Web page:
Blindfolded and Led to the Woods? More like Chokeslammed and Kicked into a Volcano. Rejecting Obliteration is surgical death metal violence.
Release date: May 19, 2023 | Prosthetic Records | Facebook | Instagram | Twitter | Stream/Purchase
Death metal, am I right? An overwrought genre filled with revivalists, midliners, technicians, and reinventors of varying qualities and impressivenesses. Holy shit, modern death metal is crap shoot nowadays – still, I listen because I don’t mind being proven wrong on the former statement and I definitely don’t wanna miss out on immense talent that shows itself regardless of my exhaustion with the genre at large.
This is what makes Blindfolded and Led to the Woods remarkable and worth talking about. Not only does their name describe either a nice surprise outdoor date or the opening act of a true crime thriller and nothing in between, these killer kiwis know their craft and aren’t quiet about it. With so many permutations of death metal around, it’s really a matter of how and not what. How weighty is the instrumentation? How melodic is it? How technical does it get? How are vocals approached?
Blindfolded answer it all and more with a resounding ‘yes’ as Rejecting Obliteration is rather consummate in its execution. Heaviness reigns of course, but there’s a myriad of methods to show that. The title track for example (and “Cicada” for that matter) has a lovely clean, atmospheric section that splits up the sonic sack-kicking that is the rest of the song, and even those moments carry a malaise. Vocals are beastly and feral, appropriately so, but with two vocalists on duty they vary with more enunciated (marginally) cleaner passages that drill into your head like the Cerebral Bore from Turok 2: Seeds of Evil (I know I’ve made that reference before, but it’s been at least a few years).
Like Revocation and Psycroptic before them, Blindfolded are just good, capable of churning out remarkably solid material like it’s nothing. Nuances are explored, changes are upped, but the skeletal structure is largely the same, because it’s sturdy as hell; brolic and ready to frolic. You may not get the most innovative, progressive structuring, or inhuman technicality a la Archspire, but Blindfolded has heart and that’s how they win. One of my favorite songs on here is “Methlehem” which, first of all, that title. Second, it’s a ripper, a caustic diatribe against religious ignorance and fascism, particularly Christofascism (this is a little funnier if you know they’re from Christchurch, New Zealand). The vocals have a hardcore/powerviolence quality to them sometimes, like in the final full verse:
‘Unkept promises of salvation
Education replaced with Mary’s bosom
Warm milk tastes better than rationality
Getting your Sunday fix’
The final refrain of ‘Tell me your naughty little secrets‘ has a massive riff at the end in this breakdown-like section where I would imagine people in the pit would be going the fuck off, doing their best Eddy Gordo from Tekken impressions. Again, nothing groundbreaking, but affecting nonetheless. It’s very easy to get behind a song like this that wields profound power against a common enemy. It’s like a more mature, fleshed-out version of their old song, “Free Thought + A Time Machine =”, showing growth in both approach and technicality. We love to see a good glow-up.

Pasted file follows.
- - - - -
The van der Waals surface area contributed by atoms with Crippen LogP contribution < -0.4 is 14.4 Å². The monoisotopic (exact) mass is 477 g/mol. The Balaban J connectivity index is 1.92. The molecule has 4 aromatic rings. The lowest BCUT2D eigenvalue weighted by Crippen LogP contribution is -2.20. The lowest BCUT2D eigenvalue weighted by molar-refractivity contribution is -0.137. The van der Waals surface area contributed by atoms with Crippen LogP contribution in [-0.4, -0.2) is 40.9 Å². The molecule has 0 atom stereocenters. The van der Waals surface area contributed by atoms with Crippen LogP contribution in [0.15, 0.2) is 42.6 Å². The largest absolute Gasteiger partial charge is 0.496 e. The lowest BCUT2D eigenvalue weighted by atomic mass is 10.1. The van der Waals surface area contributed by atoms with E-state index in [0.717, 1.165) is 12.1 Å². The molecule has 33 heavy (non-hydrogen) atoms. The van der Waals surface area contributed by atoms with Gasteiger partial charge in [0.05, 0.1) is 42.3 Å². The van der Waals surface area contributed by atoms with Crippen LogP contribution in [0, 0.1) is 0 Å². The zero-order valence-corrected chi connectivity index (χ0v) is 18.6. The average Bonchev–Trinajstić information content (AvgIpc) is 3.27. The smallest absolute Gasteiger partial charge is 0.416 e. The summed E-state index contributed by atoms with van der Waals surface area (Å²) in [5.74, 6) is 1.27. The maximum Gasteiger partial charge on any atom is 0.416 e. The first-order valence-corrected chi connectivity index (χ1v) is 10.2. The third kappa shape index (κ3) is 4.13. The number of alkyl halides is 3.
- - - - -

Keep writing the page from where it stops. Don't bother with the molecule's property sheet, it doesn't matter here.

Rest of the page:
Speaking of hardcore, “Funeral Smiles” is another great highlight that doesn’t even breach the two-minute mark. It simply ruptures forth, unstoppable like the pyroclastic flow from a volcano. Hell, opener “Monolith” deserves special distinction as well for the lashing it gives you right out the gate. Great drum work here that’s punchy and clean, warm bass tones that don’t rattle you at all, and guitars that are front-and-center without taking over the whole track as they are wont to do in this permutation of metal.
And that’s what you get on the entirety of Rejecting Obliteration: competent rage, conscious cataclysm, a sense of dread that metastasizes into billowing, uneasy energy. Even the cover, by master painter Eliran Kantor, shows an entity at war with itself, an ouroboric moment wrapped into infinity where destruction seems to be the end goal, but the cyclical nature of it all ensures the goal isn’t met. Is that uplifting? Is that the act of rejecting obliteration? Or is it denial of an end to pain, prolonging agony into unknown times? It’s some tragic Greek god shit, but it fits the violent, damned nature of the music well too.
This is not the first time Everything Is Noise has been swept into the gnarled sound of Blindfolded and Led to the Woods – I must shout out my pal Hanna and their awesome review of the band’s last album from March 2021 – and I have a feeling this won’t be the last. I see the band moving into grand new territory, a far cry from their more immature, loose origins which were more the shock and awe, deviant type of death metal. That’s good and fine, but their lane is here, or wherever they want it to be really. Evolution is not a one-use ticket and so they, nor we, should count out another cocooning into something more drastic or lethal. At any rate, let’s hope people mount a search party for those of us the band has successfully led to their woods… it’s getting cold and I forgot my pocket knife and flint striker.